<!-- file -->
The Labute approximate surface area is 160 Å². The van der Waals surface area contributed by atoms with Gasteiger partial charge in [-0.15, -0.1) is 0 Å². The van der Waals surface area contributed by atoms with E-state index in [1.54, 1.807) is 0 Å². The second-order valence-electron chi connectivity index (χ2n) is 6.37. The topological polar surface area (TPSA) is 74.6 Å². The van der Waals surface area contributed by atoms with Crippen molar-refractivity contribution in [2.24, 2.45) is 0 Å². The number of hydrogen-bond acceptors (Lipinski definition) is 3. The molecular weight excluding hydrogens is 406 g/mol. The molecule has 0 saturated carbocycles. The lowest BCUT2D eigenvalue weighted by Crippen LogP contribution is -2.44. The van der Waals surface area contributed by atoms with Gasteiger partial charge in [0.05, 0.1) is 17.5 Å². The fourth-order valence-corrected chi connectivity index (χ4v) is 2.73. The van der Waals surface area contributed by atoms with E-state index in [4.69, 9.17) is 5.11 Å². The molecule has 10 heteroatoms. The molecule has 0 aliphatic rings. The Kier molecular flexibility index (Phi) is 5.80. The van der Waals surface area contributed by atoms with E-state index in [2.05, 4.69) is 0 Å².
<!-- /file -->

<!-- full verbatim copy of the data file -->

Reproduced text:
The Labute approximate surface area is 160 Å². The van der Waals surface area contributed by atoms with Gasteiger partial charge in [-0.15, -0.1) is 0 Å². The van der Waals surface area contributed by atoms with E-state index in [1.54, 1.807) is 0 Å². The second-order valence-electron chi connectivity index (χ2n) is 6.37. The topological polar surface area (TPSA) is 74.6 Å². The van der Waals surface area contributed by atoms with Crippen molar-refractivity contribution in [2.24, 2.45) is 0 Å². The number of hydrogen-bond acceptors (Lipinski definition) is 3. The molecular weight excluding hydrogens is 406 g/mol. The molecule has 0 saturated carbocycles. The lowest BCUT2D eigenvalue weighted by Crippen LogP contribution is -2.44. The van der Waals surface area contributed by atoms with Gasteiger partial charge in [0.05, 0.1) is 17.5 Å². The fourth-order valence-corrected chi connectivity index (χ4v) is 2.73. The van der Waals surface area contributed by atoms with E-state index in [4.69, 9.17) is 5.11 Å². The molecule has 10 heteroatoms. The molecule has 0 aliphatic rings. The Kier molecular flexibility index (Phi) is 5.80. The van der Waals surface area contributed by atoms with E-state index in [2.05, 4.69) is 0 Å².